In summary…

If we thought the face of cannabis infused FMCG brands has changed, we’ve not seen anything yet. The report outlines how by 2030, the cannabis market will move from quirky artisan brands to big players, from household brand names.

It’s only a matter of time legalisation of cannabis will create a cash-cow opportunity for emerging brands and household names as THC will be come routine ingredient in our daily lives.

The ‘sensorial’ social lubricating properties of cannabinoids will change how we socialise, falling out of a club with a KFC drumstick in one hand and a shot of Jager in the other (what? we’ve never done that) is so 2012, slow-living will only get slower with this chill-inducing ingredient in, well, pretty much everything from coffee, to toiletries, to your evening tipple.

Branding and Culture

Stranger Things – Why shopper age, relationship status and gender are irrelevant in today’s upside-down world.

Everywhere I look, something weird is happening. Teenagers are sipping £4 oat milk lattes at Planet Organic and talking about activism. ‘Grown-ups’ are skateboarding to work and talking about polyamory. 

Something weird is happening and not just to packaging design in London, an upside down world (though I hasten to add, a refreshing rather than unpleasant one) where traditional polar divides are being smooshed together into one blurred group that isn’t defined by age, or gender or whatever ‘class’ even means anymore.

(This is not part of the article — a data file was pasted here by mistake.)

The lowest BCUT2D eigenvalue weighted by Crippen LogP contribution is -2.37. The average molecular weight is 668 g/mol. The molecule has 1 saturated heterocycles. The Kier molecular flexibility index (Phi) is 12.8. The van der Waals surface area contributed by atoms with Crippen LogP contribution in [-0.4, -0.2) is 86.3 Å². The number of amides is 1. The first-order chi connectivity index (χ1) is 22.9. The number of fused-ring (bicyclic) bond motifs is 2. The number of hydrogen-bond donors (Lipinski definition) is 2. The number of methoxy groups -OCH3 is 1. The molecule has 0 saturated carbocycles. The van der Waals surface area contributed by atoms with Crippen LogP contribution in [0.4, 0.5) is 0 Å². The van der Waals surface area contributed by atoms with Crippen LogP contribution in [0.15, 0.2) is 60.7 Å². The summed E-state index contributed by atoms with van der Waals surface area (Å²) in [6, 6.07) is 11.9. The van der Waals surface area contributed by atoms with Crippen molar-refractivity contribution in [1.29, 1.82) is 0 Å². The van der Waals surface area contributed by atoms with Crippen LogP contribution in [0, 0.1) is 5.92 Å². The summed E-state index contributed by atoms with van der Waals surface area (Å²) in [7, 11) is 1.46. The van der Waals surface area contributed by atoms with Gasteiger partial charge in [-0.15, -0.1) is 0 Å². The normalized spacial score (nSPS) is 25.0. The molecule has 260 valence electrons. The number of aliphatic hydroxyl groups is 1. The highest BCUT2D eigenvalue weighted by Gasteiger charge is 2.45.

The young are acting old, the old are acting young, married people are polyamorous, gender is blurred and our traditional mode of profiling audiences feels completely out of sync with the zeitgeist. 

Before we explore how we should be targeting audiences more effectively, we must understand if a shift is happening that necessitates a dramatic change in the way we profile. 

I’ve focused on three key areas – gender, relationship status and age – which along with spending power form the basis for much of our audience targeting, and exploration of purchase behaviour.